Thandeka Gqubule says she has had enough and can no longer be quiet about the SABC’s editorial policy
For a long time, dedicated SABC journalists have kept their concerns about editorial shenanigans at the public broadcaster to themselves. It was a case of keeping mum, or “hamba kahle”.
In the past week, at least seven senior journalists at the broadcaster have decided to speak out by questioning SABC chief operating officer Hlaudi Motsoeneng’s insistence on “sunshine journalism”, including a ban on visuals of violent service delivery protests.
Among them is Thandeka Gqubule, who told City Press this week: “I just became furious daily. I was resisting silently in my mind, quietly telling myself I don’t agree and that the ‘hamba kahle approach’ is just not going to work any more.”
Gqubule, who was suspended by the SABC last week for raising concerns and disagreeing with the decision not to cover a Right2Know protest outside the SABC’s offices, said the “hamba kahle approach” refers to people like her, former acting SABC CEO Jimi Matthews and many others who say “no, we don’t agree, please reconsider, please think again”.
“It’s when you are negotiating for your rights and for the very existence of your profession. But we have decided we are not going to [negotiate any longer], you guys have [violated] our rights and this has gone too far,” she said.
It was a difficult decision for Gqubule to make, but as a former lecturer of journalism at universities such as Rhodes and Monash, it was essential.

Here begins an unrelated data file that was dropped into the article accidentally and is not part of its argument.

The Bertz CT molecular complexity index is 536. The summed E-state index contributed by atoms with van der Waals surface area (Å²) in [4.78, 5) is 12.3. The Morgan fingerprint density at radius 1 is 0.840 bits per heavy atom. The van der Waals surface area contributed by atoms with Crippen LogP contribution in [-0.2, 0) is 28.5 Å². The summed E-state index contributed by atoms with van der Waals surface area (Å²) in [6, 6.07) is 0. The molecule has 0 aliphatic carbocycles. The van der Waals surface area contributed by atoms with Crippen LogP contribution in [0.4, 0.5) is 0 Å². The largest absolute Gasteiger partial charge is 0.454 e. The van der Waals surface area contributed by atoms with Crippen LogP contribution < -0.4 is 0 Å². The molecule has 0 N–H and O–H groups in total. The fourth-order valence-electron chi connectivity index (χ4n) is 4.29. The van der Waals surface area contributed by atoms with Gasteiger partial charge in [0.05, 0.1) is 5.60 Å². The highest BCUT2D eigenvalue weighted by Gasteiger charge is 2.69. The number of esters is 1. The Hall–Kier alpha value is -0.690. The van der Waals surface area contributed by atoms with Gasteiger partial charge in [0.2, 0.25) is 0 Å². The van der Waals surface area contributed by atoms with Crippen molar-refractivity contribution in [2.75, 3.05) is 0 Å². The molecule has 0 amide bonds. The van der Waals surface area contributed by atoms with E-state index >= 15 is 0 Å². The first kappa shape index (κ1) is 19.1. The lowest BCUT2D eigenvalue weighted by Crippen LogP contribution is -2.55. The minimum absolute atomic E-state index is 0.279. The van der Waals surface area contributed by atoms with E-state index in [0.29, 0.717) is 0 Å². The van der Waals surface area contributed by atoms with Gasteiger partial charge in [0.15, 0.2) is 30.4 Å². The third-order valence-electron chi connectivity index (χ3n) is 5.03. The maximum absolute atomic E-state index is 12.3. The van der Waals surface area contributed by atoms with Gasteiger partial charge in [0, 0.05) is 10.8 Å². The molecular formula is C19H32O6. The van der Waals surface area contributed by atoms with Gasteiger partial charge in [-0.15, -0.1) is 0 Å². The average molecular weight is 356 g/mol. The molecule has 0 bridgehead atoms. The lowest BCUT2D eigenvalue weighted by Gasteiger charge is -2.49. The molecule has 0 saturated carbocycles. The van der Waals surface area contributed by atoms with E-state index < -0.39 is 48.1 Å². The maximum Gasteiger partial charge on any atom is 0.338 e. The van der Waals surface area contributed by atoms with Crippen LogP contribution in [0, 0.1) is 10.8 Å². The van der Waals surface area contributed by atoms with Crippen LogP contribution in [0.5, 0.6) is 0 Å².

“We teach journalists to have ethics. I could no longer live with myself.”
Gqubule was at pains to emphasise that this was not about her own interests – she was speaking out for future journalists and for younger journalists.
She also revealed to City Press that many of her former students now reported to her at the SABC.
One of Gqubule’s former students is Krivani Pillay, the executive producer of The Editors, the SAfm show that was abruptly cancelled last month.
Pillay is one of the SABC journalists who was charged this week for publicly raising concerns about censorship.
“How can she be treated like that by having her show just thrown off the air? What do I say to her if she asks me about the ethics that I taught her?
“For us, canning The Editors culminated in a new editorial policy. The decision to black out the protests in Tshwane showed that things had gone too far.”
Gqubule said she was told about the canning of The Editors by a colleague.
She felt hurt for the people who had worked on the show, “but being hurt and being principled are two different things”, she said.
The straw that broke the camel’s back was the ban on visuals of violent protest action in Tshwane last month.
“The capital city was burning and the journalists were very concerned [about the SABC’s lack of coverage]. Journalists were actually shouting at me, saying we are showing nothing.”
Although this had nothing to do with her beat, she was the most senior person in the newsroom that day.
“I could not bear the cognitive dissonance, where you live in one reality, but your thoughts are caught up in another. That is unbearable, how do you look yourself in the mirror?”
Gqubule said the problem at the SABC was political interference. Although she did not say who was interfering in the process, she emphasised that she and her colleagues were open to talks with all the parties involved to resolve the issues. That included the “interferers”.
“This is not about disrespecting Mr Motsoeneng or any other person, or about dissing the SABC, it’s a desperate attempt to help build [the broadcaster].
“As journalists, we don’t want to be at war with our community. We want this matter resolved.
“They either want a docile broadcaster or they want a highly competent, functioning organisation that plays a good role in the democratic dispensation and creates harmony among our people. For us, it’s either the latter or it’s nothing,” said Gqubule.